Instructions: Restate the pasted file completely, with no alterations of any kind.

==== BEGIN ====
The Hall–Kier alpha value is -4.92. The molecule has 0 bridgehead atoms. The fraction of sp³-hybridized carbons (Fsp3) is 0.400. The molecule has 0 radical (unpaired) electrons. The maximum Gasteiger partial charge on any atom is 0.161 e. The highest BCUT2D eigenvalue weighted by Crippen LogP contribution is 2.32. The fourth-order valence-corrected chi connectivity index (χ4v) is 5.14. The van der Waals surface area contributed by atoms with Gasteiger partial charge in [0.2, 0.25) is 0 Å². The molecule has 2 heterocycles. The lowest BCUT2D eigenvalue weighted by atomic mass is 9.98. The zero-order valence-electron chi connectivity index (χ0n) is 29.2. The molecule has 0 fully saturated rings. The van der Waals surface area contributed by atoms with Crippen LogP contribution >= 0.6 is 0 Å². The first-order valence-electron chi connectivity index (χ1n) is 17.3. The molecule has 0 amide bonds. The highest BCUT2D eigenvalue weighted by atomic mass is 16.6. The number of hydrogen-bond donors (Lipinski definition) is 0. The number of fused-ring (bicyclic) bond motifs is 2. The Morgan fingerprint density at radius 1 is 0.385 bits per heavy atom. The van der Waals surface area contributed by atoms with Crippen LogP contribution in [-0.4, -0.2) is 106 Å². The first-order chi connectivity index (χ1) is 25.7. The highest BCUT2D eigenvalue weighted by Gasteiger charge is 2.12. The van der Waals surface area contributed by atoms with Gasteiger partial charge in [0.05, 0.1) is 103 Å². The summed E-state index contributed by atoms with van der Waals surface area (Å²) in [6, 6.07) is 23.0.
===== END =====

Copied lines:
The Hall–Kier alpha value is -4.92. The molecule has 0 bridgehead atoms. The fraction of sp³-hybridized carbons (Fsp3) is 0.400. The molecule has 0 radical (unpaired) electrons. The maximum Gasteiger partial charge on any atom is 0.161 e. The highest BCUT2D eigenvalue weighted by Crippen LogP contribution is 2.32. The fourth-order valence-corrected chi connectivity index (χ4v) is 5.14. The van der Waals surface area contributed by atoms with Gasteiger partial charge in [0.2, 0.25) is 0 Å². The molecule has 2 heterocycles. The lowest BCUT2D eigenvalue weighted by atomic mass is 9.98. The zero-order valence-electron chi connectivity index (χ0n) is 29.2. The molecule has 0 fully saturated rings. The van der Waals surface area contributed by atoms with Crippen LogP contribution >= 0.6 is 0 Å². The first-order valence-electron chi connectivity index (χ1n) is 17.3. The molecule has 0 amide bonds. The highest BCUT2D eigenvalue weighted by atomic mass is 16.6. The number of hydrogen-bond donors (Lipinski definition) is 0. The number of fused-ring (bicyclic) bond motifs is 2. The Morgan fingerprint density at radius 1 is 0.385 bits per heavy atom. The van der Waals surface area contributed by atoms with Crippen LogP contribution in [-0.4, -0.2) is 106 Å². The first-order chi connectivity index (χ1) is 25.7. The highest BCUT2D eigenvalue weighted by Gasteiger charge is 2.12. The van der Waals surface area contributed by atoms with Gasteiger partial charge in [0.05, 0.1) is 103 Å². The summed E-state index contributed by atoms with van der Waals surface area (Å²) in [6, 6.07) is 23.0.